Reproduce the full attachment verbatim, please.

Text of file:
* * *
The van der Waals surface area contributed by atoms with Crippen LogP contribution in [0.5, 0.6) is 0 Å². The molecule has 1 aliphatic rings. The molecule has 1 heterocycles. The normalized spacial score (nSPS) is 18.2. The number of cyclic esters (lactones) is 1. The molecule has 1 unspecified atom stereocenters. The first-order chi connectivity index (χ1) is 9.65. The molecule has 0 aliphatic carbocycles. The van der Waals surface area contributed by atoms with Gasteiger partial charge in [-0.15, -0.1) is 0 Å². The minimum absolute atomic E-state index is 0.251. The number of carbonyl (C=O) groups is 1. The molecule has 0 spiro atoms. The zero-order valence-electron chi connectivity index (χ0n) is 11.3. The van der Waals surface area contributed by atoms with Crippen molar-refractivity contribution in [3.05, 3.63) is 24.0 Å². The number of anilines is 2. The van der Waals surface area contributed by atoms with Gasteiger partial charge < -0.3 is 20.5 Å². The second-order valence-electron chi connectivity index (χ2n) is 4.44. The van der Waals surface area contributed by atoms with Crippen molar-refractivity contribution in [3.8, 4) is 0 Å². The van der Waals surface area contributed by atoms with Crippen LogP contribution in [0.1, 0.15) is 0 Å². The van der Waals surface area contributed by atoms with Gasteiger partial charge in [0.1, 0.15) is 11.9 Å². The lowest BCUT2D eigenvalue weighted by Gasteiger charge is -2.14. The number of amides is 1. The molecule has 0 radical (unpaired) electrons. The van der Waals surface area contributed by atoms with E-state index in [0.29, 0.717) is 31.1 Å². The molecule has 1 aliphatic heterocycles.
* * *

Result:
The van der Waals surface area contributed by atoms with Crippen LogP contribution in [0.5, 0.6) is 0 Å². The molecule has 1 aliphatic rings. The molecule has 1 heterocycles. The normalized spacial score (nSPS) is 18.2. The number of cyclic esters (lactones) is 1. The molecule has 1 unspecified atom stereocenters. The first-order chi connectivity index (χ1) is 9.65. The molecule has 0 aliphatic carbocycles. The van der Waals surface area contributed by atoms with Gasteiger partial charge in [-0.15, -0.1) is 0 Å². The minimum absolute atomic E-state index is 0.251. The number of carbonyl (C=O) groups is 1. The molecule has 0 spiro atoms. The zero-order valence-electron chi connectivity index (χ0n) is 11.3. The van der Waals surface area contributed by atoms with Crippen molar-refractivity contribution in [3.05, 3.63) is 24.0 Å². The number of anilines is 2. The van der Waals surface area contributed by atoms with Gasteiger partial charge < -0.3 is 20.5 Å². The second-order valence-electron chi connectivity index (χ2n) is 4.44. The van der Waals surface area contributed by atoms with Crippen molar-refractivity contribution in [3.8, 4) is 0 Å². The van der Waals surface area contributed by atoms with Crippen LogP contribution in [0.1, 0.15) is 0 Å². The van der Waals surface area contributed by atoms with Gasteiger partial charge in [0.1, 0.15) is 11.9 Å². The lowest BCUT2D eigenvalue weighted by Gasteiger charge is -2.14. The number of amides is 1. The molecule has 0 radical (unpaired) electrons. The van der Waals surface area contributed by atoms with E-state index in [0.29, 0.717) is 31.1 Å². The molecule has 1 aliphatic heterocycles.